PDFs can be troublesome. The main challenge is that their formatting — which makes them pleasing for us to read with PDF readers — makes it hard for plugins to parse their content. Then, even if they can be parsed, plugins need to index and sort their content in ways that match up with how we tend to conceptualize them and how we want to engage with them. Their length can also pose a challenge for LLMs to focus on their relevant parts.
There are tons of plugins for ChatGPT4. Tons! Try the more popular ones but don’t be afraid to tinker with others that you search for.
If ChatGPT is having trouble running its file-parsing plugins, you probably need to uninstall them via the plugin store and then reinstall them. OpenAI is working on this glitch but haven’t fixed it yet.
Claude 2 is limited to 5 files that are a maximum of 10MB each, while ChatGPT4 can handle much larger files.
🔊 An Update on Our Learning Community
As many of you know already, AutomatED has a Learning Community, hosted on Circle.so, that complements the newsletter/blog.
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First, there are the “low-stakes” parts, where members can do things like ask questions and brainstorm about AI and higher education, reflect on teaching methods that worked (or didn’t), or comment on AutomatED newsletter pieces.
Second, there are the “deep dive” parts where the AutomatED team and community members are working on developing lengthy in-depth guides (like that recently distributed via the newsletter on discouraging and preventing AI misuse), plug-and-play teaching templates, and databases of resources. We also plan to add webinars and micro-learning courses soon that are taught by domain experts from beyond the AutomatED team.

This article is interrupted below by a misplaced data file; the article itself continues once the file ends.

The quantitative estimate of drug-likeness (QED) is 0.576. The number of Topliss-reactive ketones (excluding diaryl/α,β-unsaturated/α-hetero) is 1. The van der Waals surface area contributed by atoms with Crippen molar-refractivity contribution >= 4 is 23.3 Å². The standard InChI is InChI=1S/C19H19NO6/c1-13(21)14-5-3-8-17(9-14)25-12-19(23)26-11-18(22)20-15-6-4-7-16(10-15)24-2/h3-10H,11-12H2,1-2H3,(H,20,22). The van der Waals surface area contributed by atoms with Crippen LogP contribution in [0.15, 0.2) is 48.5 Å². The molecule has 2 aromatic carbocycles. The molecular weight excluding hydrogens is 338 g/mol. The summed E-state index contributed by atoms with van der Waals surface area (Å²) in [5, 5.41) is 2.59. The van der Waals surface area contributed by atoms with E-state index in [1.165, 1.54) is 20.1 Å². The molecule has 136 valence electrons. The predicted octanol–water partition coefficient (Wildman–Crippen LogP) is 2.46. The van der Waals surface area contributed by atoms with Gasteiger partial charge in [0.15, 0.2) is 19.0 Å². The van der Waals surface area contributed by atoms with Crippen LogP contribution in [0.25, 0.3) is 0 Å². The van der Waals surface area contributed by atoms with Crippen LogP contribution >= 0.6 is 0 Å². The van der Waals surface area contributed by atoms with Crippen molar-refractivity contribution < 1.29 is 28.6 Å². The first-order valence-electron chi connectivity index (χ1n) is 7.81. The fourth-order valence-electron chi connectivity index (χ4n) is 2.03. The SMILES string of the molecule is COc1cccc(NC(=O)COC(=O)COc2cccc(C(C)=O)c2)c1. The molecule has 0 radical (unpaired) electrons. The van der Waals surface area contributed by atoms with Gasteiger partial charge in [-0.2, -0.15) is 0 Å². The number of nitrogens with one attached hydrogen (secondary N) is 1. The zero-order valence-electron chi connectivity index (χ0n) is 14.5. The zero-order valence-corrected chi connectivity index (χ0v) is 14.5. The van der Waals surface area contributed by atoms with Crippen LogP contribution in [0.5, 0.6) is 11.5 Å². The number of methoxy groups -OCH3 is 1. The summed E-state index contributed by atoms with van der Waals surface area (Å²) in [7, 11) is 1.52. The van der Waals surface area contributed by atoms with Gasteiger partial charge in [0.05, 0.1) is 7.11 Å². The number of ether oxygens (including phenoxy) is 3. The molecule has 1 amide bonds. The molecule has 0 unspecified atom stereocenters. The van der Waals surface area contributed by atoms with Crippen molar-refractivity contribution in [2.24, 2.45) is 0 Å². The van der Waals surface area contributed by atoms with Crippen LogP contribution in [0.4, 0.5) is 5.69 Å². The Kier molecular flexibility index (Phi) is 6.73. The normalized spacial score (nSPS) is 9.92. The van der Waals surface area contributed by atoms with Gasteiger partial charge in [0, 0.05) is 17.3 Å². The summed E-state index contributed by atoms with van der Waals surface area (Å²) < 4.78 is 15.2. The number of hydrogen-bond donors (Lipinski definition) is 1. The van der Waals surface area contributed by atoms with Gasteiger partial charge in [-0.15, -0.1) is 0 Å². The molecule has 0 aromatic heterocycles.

We are making some changes to the Learning Community. Starting today, the “low-stakes” parts of the community will be more easy to access. This means that no referrals and no fee will be required to join them. Only a Circle account will be required, which you can create here: https://automated.circle.so/.
The reason for the removal of our prior 2-referral requirement is that we want the Learning Community to become a vibrant and inclusive place for the free exchange of ideas for people interested in the intersection of tech/AI and higher ed. The requirement prevented the Learning Community from playing this role. For those of who you have reached out to say as much, fair enough — you were right.